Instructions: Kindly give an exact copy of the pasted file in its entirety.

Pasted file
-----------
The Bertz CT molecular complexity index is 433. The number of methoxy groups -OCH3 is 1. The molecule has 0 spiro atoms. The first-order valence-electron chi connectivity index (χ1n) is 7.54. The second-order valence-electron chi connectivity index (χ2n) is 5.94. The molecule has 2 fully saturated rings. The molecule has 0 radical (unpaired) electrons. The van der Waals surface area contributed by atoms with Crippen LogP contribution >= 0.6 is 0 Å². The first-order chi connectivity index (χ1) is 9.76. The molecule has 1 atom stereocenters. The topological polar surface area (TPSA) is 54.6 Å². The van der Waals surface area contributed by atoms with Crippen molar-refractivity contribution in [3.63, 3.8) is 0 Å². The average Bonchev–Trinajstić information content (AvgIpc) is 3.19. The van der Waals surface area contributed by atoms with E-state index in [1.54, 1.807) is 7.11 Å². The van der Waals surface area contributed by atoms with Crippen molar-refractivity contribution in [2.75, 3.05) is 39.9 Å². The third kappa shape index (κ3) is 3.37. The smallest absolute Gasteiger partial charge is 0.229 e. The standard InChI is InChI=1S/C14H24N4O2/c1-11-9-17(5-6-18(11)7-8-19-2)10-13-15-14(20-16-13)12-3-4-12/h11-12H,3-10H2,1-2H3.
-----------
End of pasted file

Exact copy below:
The Bertz CT molecular complexity index is 433. The number of methoxy groups -OCH3 is 1. The molecule has 0 spiro atoms. The first-order valence-electron chi connectivity index (χ1n) is 7.54. The second-order valence-electron chi connectivity index (χ2n) is 5.94. The molecule has 2 fully saturated rings. The molecule has 0 radical (unpaired) electrons. The van der Waals surface area contributed by atoms with Crippen LogP contribution >= 0.6 is 0 Å². The first-order chi connectivity index (χ1) is 9.76. The molecule has 1 atom stereocenters. The topological polar surface area (TPSA) is 54.6 Å². The van der Waals surface area contributed by atoms with Crippen molar-refractivity contribution in [3.63, 3.8) is 0 Å². The average Bonchev–Trinajstić information content (AvgIpc) is 3.19. The van der Waals surface area contributed by atoms with E-state index in [1.54, 1.807) is 7.11 Å². The van der Waals surface area contributed by atoms with Crippen molar-refractivity contribution in [2.75, 3.05) is 39.9 Å². The third kappa shape index (κ3) is 3.37. The smallest absolute Gasteiger partial charge is 0.229 e. The standard InChI is InChI=1S/C14H24N4O2/c1-11-9-17(5-6-18(11)7-8-19-2)10-13-15-14(20-16-13)12-3-4-12/h11-12H,3-10H2,1-2H3.